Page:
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ARS Home » Midwest Area » Madison, Wisconsin » U.S. Dairy Forage Research Center » Dairy Forage Research » Research » Publications at this Location » Publication #276196

Title: Creating dedicated bioenergy crops

item Casler, Michael

Submitted to: Book Chapter
Publication Type: Book / Chapter
Publication Acceptance Date: 12/22/2011
Publication Date: N/A
Citation: N/A

Interpretive Summary:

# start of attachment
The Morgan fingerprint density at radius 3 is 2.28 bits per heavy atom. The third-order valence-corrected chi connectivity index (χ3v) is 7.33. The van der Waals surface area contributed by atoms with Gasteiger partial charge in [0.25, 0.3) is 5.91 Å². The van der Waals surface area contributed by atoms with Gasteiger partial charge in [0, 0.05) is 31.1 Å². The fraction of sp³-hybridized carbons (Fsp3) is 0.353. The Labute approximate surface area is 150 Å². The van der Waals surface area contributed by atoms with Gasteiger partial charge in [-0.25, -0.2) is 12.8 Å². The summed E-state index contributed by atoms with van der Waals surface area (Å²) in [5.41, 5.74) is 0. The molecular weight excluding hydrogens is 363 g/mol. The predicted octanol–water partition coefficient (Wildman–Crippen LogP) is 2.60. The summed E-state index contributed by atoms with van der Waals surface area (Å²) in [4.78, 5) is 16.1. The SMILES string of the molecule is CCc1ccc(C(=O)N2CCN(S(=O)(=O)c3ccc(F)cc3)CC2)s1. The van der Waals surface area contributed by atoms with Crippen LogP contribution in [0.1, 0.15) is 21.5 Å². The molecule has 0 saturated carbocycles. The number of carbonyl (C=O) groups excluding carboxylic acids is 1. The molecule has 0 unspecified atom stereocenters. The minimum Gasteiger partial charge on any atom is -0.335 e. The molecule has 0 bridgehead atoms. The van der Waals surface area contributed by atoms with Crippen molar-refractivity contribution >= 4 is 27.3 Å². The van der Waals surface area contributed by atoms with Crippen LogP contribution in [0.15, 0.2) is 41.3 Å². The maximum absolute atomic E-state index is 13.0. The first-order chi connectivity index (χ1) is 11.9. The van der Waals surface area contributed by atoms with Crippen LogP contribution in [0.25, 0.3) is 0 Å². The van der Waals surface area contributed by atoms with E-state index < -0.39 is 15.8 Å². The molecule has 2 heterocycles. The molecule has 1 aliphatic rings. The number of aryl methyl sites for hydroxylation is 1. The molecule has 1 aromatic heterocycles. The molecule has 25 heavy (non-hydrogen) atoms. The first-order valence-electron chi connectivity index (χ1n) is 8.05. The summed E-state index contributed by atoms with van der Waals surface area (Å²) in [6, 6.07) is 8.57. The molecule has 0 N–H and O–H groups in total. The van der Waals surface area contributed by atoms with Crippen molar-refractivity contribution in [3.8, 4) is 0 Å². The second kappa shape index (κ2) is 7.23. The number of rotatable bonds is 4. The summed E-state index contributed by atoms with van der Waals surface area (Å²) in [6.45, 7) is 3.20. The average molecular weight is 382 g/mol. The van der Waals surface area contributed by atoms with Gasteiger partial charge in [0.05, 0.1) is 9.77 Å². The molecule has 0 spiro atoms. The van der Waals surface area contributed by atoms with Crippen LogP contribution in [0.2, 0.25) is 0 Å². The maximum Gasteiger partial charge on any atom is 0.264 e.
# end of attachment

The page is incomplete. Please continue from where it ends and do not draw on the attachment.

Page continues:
Technical Abstract: Bioenergy is one of the current mechanisms of producing renewable energy to reduce our use of nonrenewable fossil fuels and to reduce carbon emissions into the atmosphere. Humans have been using bioenergy since we first learned to create and control fire - burning manure, peat, and wood to cook food and generate heat. Now that we are trying to scale up this activity to millions of acres or hectares, we are faced with the challenge of developing dedicated crops that have all the traits necessary for economic viability and profitability. Bioenergy crops will represent only one of many solutions to this problem, with significant untapped energy available from solar radiation, wind, and waves. Plant scientists and engineers are working together to rapidly improve both domesticated and undomesticated species to create more useful and viable bioenergy crops. Meeting the world’s needs requires agronomic and genetic improvements in numerous species to fit into a range of environmental niches and conversion platforms that will be employed to produce bioenergy. Dedicated and concentrated long-term efforts can lead to large payoffs toward development of improved varieties and production systems. Through a combination of sustainable production practices and improved genetics, biomass yields of dedicated bioenergy crops could be doubled by 2040, creating huge opportunities to capture photosynthesis products to power a global bioeconomy.